These merit-based scholarships are to support the professional development for BIPOC cartoonists. CCS is offering 1 full scholarship for each of its summer cartooning workshops! Our workshops are for both beginners and advanced artists and cover topics from tools and techniques to writing and drawing for both comics and graphic novels. To be considered for a full scholarship, prospective workshop participants should apply by submitting a short written statement on how this workshop will aid their development as a visual storyteller, and for some workshops, a piece of their work (sketches, published work, website, etc). A committee of faculty and staff will review and make the selection. THE DEADLINE TO APPLY IS APRIL 15, 2021.

§ I frequently gently (I hope) poke fun at stories about comics makers in their local newspapers — as the Onion once put it, the “Area Man” story. Well, here is a story out of the Rome Daily Sentinel in New York State that actually has the title:

Area writer pens first graphic novel

And it’s everything you could hope for:

Herkimer writer and cartoonist Mark Luther has published his first-ever graphic novel: “Frankie Crossroads — The Journey.” Luther said growing up, he’s always had a love for drawing that started when his mother placed a piece of paper and pencil in front of him when he was five. “I just started scribbling,” he said. “I’ve been drawing all of my life since then.” Luther said he was born in Herkimer in 1963 and moved to Long Island with his mother in 1973, only to move back to Herkimer in his 40s. For the last 12 years, Luther’s worked at the Frank J. Basloe Library in Herkimer and has even offered cartoon drawing classes for local children.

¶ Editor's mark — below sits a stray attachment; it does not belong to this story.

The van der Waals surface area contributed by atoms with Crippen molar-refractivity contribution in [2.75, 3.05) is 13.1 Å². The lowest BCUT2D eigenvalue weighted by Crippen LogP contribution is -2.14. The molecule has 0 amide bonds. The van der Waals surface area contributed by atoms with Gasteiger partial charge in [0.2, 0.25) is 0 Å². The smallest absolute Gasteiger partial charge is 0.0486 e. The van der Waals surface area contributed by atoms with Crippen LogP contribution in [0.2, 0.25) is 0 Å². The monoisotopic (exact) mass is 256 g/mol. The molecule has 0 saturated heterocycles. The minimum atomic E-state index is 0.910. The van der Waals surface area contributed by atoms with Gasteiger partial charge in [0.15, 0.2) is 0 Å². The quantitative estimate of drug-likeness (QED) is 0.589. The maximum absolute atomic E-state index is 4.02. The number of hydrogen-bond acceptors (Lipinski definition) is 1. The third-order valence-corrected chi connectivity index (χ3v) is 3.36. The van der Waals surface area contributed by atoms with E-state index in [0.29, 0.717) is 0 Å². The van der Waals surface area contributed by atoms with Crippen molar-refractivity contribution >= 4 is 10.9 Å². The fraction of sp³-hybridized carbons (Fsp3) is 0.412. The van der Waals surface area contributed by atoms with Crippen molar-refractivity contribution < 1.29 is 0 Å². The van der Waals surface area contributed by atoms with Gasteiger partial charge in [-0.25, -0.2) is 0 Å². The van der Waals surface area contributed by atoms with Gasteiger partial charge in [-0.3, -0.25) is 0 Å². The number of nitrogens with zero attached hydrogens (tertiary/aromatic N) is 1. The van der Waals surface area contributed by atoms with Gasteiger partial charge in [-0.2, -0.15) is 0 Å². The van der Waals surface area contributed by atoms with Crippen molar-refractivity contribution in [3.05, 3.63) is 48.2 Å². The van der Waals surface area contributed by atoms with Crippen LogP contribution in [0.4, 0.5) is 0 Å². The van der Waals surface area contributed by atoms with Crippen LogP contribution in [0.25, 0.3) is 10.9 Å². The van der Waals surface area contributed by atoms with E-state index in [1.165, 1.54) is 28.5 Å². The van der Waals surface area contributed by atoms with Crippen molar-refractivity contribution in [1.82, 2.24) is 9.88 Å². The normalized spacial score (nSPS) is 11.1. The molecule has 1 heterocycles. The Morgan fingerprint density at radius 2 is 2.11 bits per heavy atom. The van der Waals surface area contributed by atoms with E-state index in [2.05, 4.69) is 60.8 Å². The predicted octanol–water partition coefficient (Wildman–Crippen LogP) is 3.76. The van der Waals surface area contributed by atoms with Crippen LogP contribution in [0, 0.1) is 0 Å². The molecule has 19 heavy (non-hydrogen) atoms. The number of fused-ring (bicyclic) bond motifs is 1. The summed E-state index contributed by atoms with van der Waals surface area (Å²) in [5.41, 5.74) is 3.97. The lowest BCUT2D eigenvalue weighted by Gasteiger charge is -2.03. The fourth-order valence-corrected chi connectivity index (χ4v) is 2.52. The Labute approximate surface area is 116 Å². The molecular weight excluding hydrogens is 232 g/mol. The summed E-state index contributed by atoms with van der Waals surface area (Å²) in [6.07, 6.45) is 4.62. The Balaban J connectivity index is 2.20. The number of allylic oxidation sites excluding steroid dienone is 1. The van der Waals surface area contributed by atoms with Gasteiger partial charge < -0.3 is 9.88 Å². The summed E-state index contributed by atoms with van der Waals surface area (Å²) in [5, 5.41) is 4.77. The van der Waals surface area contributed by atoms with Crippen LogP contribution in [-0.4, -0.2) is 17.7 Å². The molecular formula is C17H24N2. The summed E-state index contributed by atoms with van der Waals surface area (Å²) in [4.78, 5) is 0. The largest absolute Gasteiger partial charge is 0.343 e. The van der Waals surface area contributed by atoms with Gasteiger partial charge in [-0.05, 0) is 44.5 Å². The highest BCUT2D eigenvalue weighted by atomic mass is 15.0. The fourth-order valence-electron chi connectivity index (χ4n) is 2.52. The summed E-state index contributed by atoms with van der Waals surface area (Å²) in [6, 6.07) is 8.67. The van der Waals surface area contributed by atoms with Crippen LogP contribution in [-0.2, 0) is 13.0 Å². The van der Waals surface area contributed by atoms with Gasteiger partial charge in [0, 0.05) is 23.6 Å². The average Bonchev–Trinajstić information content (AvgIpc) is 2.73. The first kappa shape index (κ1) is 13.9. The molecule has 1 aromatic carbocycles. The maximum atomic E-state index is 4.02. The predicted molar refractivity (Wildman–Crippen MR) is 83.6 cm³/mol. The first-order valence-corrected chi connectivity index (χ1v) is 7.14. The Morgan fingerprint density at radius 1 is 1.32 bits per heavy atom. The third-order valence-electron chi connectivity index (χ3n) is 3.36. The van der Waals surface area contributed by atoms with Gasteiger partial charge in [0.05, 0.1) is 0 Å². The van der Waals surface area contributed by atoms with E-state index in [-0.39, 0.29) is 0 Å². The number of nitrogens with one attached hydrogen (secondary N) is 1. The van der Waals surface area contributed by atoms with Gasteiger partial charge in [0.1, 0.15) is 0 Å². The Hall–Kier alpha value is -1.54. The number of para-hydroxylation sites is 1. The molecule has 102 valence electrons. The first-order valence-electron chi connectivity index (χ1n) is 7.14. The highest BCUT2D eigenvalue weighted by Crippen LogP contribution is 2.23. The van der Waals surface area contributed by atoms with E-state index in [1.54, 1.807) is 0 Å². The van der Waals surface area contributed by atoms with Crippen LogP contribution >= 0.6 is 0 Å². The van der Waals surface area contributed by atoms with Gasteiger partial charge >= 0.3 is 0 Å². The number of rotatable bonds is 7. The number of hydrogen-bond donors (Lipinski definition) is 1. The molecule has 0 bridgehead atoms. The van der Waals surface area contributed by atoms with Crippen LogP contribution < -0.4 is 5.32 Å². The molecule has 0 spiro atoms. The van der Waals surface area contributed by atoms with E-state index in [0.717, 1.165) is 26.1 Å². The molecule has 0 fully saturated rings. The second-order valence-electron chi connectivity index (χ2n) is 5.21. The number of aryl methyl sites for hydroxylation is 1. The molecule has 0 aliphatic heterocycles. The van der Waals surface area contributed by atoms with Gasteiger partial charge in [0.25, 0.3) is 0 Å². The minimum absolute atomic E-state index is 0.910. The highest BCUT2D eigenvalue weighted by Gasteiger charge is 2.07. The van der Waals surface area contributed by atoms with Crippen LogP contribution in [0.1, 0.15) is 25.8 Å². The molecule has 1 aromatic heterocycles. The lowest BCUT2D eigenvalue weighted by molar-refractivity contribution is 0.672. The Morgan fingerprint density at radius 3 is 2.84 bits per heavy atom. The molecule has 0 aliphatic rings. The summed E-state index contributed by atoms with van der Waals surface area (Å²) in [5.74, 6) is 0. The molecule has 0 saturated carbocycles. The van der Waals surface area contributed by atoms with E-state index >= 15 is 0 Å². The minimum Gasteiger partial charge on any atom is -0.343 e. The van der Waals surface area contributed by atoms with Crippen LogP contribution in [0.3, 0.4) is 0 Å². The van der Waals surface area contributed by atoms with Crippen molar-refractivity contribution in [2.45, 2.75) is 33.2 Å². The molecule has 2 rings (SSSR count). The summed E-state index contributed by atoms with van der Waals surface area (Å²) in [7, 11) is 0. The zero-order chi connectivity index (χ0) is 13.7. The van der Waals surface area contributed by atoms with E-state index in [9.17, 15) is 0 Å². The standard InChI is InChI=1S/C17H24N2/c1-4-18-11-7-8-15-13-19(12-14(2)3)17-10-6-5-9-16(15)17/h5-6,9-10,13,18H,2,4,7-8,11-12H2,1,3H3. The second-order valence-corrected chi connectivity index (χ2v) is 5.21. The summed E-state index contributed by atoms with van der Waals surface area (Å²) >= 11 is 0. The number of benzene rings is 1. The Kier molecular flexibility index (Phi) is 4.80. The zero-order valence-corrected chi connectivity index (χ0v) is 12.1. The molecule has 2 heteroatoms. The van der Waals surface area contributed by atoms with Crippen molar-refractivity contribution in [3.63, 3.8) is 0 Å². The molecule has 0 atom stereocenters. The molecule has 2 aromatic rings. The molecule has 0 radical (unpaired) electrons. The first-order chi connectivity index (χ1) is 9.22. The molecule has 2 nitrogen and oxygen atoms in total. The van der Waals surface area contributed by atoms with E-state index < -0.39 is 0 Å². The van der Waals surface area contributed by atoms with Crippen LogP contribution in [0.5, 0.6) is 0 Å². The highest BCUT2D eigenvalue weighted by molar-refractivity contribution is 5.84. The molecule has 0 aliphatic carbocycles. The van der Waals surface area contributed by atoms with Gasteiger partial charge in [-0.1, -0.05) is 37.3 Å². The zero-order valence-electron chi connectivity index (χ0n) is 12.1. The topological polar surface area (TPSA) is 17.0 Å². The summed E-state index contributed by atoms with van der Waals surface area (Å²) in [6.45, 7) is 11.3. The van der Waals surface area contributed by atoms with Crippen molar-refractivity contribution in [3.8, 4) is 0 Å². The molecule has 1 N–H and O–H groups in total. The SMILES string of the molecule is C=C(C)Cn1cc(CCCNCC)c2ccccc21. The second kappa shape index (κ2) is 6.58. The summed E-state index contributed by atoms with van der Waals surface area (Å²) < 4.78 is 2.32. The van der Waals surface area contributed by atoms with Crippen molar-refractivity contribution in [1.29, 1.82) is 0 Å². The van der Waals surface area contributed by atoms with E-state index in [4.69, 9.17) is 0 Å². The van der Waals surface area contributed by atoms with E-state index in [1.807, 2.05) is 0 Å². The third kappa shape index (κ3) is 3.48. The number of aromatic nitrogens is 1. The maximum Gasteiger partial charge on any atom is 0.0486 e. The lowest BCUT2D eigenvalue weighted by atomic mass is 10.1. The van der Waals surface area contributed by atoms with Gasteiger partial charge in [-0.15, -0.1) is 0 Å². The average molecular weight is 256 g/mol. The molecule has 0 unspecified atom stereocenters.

I had a very bad experience in Herkimer once, but I still wish Mr. Luther luck in his future endeavors.

§ Media corner: Oscar Isaac’s production company’s Instagram posted some footage of him training for his role as Moon Knight, which hasn’t been confirmed yet but…I think it was just confirmed. I found this footage of man-bunned, action Oscar positively pulse pounding!

§ If you saw the first episode of The Falcon and the Winter Soldier, you may have wondered how it got life in 2021 so spot on, even though the show started production pre-pandemic? Well, showrunner Malcolm Spellman (you are going to hear that name so much) explains they cheated a little: 

The fact that you shot so much of the show before the pandemic makes this feel even more oddly prescient.

I want to be honest. The prescience the room had, in general, was staggering. How relevant we were going to be no matter what, it made me feel very, very good. But we had a cheat code. Because the mandate was to be of the moment, when COVID hit and shut us down, we were already playing with these themes, but it allowed us to really drill down. We were already responding to the snap, you know, to the blip, but it really allowed us to pause, and rework and retrofit to make sure the connectivity between what we’re dealing with in the real world today really, really resonated with what was going on MCU. So I do want to say we did cheat a little bit.